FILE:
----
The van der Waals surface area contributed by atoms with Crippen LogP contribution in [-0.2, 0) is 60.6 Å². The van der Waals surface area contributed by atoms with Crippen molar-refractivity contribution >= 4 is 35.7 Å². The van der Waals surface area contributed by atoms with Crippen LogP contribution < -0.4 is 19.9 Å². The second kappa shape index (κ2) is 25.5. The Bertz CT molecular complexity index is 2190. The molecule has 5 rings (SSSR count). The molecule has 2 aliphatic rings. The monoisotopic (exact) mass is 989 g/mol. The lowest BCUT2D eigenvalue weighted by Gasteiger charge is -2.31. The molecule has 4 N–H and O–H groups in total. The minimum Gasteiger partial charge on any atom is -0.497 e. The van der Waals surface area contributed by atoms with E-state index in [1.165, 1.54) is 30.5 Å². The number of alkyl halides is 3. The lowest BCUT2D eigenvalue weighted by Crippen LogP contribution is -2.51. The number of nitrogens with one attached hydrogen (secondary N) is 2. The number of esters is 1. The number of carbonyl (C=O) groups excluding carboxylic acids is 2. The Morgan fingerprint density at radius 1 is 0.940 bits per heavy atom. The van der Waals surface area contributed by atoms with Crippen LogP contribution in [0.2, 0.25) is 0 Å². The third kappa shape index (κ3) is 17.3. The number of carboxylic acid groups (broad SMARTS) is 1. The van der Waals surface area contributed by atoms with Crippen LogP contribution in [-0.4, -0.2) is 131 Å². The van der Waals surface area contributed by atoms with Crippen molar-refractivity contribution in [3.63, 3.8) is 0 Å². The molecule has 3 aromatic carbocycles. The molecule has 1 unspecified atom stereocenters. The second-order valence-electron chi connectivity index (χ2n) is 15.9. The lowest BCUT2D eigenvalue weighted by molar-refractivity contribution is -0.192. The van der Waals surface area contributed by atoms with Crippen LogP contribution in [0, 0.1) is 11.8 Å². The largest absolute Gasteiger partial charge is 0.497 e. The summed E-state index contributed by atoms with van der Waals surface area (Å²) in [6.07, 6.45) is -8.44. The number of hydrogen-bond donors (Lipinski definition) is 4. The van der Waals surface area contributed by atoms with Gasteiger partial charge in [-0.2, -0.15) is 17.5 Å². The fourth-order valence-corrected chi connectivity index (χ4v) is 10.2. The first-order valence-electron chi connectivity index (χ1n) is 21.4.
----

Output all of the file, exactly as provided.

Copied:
The van der Waals surface area contributed by atoms with Crippen LogP contribution in [-0.2, 0) is 60.6 Å². The van der Waals surface area contributed by atoms with Crippen molar-refractivity contribution >= 4 is 35.7 Å². The van der Waals surface area contributed by atoms with Crippen LogP contribution < -0.4 is 19.9 Å². The second kappa shape index (κ2) is 25.5. The Bertz CT molecular complexity index is 2190. The molecule has 5 rings (SSSR count). The molecule has 2 aliphatic rings. The monoisotopic (exact) mass is 989 g/mol. The lowest BCUT2D eigenvalue weighted by Gasteiger charge is -2.31. The molecule has 4 N–H and O–H groups in total. The minimum Gasteiger partial charge on any atom is -0.497 e. The van der Waals surface area contributed by atoms with E-state index in [1.165, 1.54) is 30.5 Å². The number of alkyl halides is 3. The lowest BCUT2D eigenvalue weighted by Crippen LogP contribution is -2.51. The number of nitrogens with one attached hydrogen (secondary N) is 2. The number of esters is 1. The number of carbonyl (C=O) groups excluding carboxylic acids is 2. The Morgan fingerprint density at radius 1 is 0.940 bits per heavy atom. The van der Waals surface area contributed by atoms with Crippen LogP contribution in [0.2, 0.25) is 0 Å². The third kappa shape index (κ3) is 17.3. The number of carboxylic acid groups (broad SMARTS) is 1. The van der Waals surface area contributed by atoms with Crippen LogP contribution in [-0.4, -0.2) is 131 Å². The van der Waals surface area contributed by atoms with Crippen molar-refractivity contribution in [3.63, 3.8) is 0 Å². The molecule has 3 aromatic carbocycles. The molecule has 1 unspecified atom stereocenters. The second-order valence-electron chi connectivity index (χ2n) is 15.9. The lowest BCUT2D eigenvalue weighted by molar-refractivity contribution is -0.192. The van der Waals surface area contributed by atoms with Crippen LogP contribution in [0, 0.1) is 11.8 Å². The largest absolute Gasteiger partial charge is 0.497 e. The summed E-state index contributed by atoms with van der Waals surface area (Å²) in [6.07, 6.45) is -8.44. The number of hydrogen-bond donors (Lipinski definition) is 4. The van der Waals surface area contributed by atoms with Gasteiger partial charge in [-0.2, -0.15) is 17.5 Å². The fourth-order valence-corrected chi connectivity index (χ4v) is 10.2. The first-order valence-electron chi connectivity index (χ1n) is 21.4.